I got my first job as a pit boy setting up clay pigeons for the Wyoming State Trap Shoot. From dawn to dusk, we opened the cases of pigeons and loaded the traps. I never thought I could ever get tired of smelling spent shotgun shells, but I was wrong; however, I earned $96 for three days of work, which was a lot of money for a skinny kid growing up in Jackson, Wyo., in 1965.
One evening, as I exited the trap house, I spied an unfired shotgun shell among the piles of empty hulls. I asked the boss if I could shoot it at a clay pigeon, and he replied yes.
Having no gun of my own, he let me borrow one off the rack. I loaded the gun, called for the bird and broke it! Nobody was more surprised than I was. That did it—I was definitely hooked.
A day or two later, I proceeded to a local gun shop with my parents in search of a shotgun. Hanging on the wall were two that caught my eye. The shop owner didn’t recommend the 12-ga., 3" magnum, but he encouraged me to check out a used Winchester Model 12 in 20 gauge.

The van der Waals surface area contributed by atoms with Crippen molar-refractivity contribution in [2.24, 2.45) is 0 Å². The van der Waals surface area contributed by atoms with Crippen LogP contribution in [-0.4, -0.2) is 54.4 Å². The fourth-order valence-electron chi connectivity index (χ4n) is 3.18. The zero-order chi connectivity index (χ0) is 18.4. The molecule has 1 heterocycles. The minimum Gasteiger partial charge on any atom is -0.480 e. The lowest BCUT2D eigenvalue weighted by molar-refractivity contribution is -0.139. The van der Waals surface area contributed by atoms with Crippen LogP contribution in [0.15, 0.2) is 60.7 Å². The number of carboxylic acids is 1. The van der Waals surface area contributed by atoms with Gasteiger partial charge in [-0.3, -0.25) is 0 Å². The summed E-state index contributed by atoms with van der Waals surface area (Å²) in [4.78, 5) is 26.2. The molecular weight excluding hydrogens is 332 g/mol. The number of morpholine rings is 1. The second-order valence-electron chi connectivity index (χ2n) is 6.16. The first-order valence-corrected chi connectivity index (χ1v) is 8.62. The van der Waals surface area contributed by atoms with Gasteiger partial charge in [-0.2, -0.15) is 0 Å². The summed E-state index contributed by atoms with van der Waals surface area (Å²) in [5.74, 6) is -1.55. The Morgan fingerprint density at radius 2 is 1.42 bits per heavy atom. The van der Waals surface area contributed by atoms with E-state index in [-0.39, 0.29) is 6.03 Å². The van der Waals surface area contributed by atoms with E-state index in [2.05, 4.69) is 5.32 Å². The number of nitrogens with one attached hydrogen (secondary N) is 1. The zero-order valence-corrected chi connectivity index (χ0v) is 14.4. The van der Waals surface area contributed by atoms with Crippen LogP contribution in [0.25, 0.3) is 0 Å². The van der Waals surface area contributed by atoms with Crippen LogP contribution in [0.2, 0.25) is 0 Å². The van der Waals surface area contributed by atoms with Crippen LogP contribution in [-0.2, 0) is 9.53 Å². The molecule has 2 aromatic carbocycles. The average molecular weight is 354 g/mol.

Priced at $110, I was a little short, but mom and dad gladly chipped in, and the purchase was made. I owned my very first shotgun, and boy it was really something!
I cut my teeth on that little shotgun, shooting ducks, geese, pheasants, chukars, sage chickens and even clay pigeons. It was my constant companion whenever I went afield. Nowadays, since I finally grew older and got bigger, I did move up to a 12 gauge for most of my shotgunning activities.
Nothing will ever replace that little 20-ga. Model 12 as my favorite firearm, though. It resides in my vault now, long since retired and waiting to be passed on to the grandchildren—but occasionally still fired and always remembered fondly.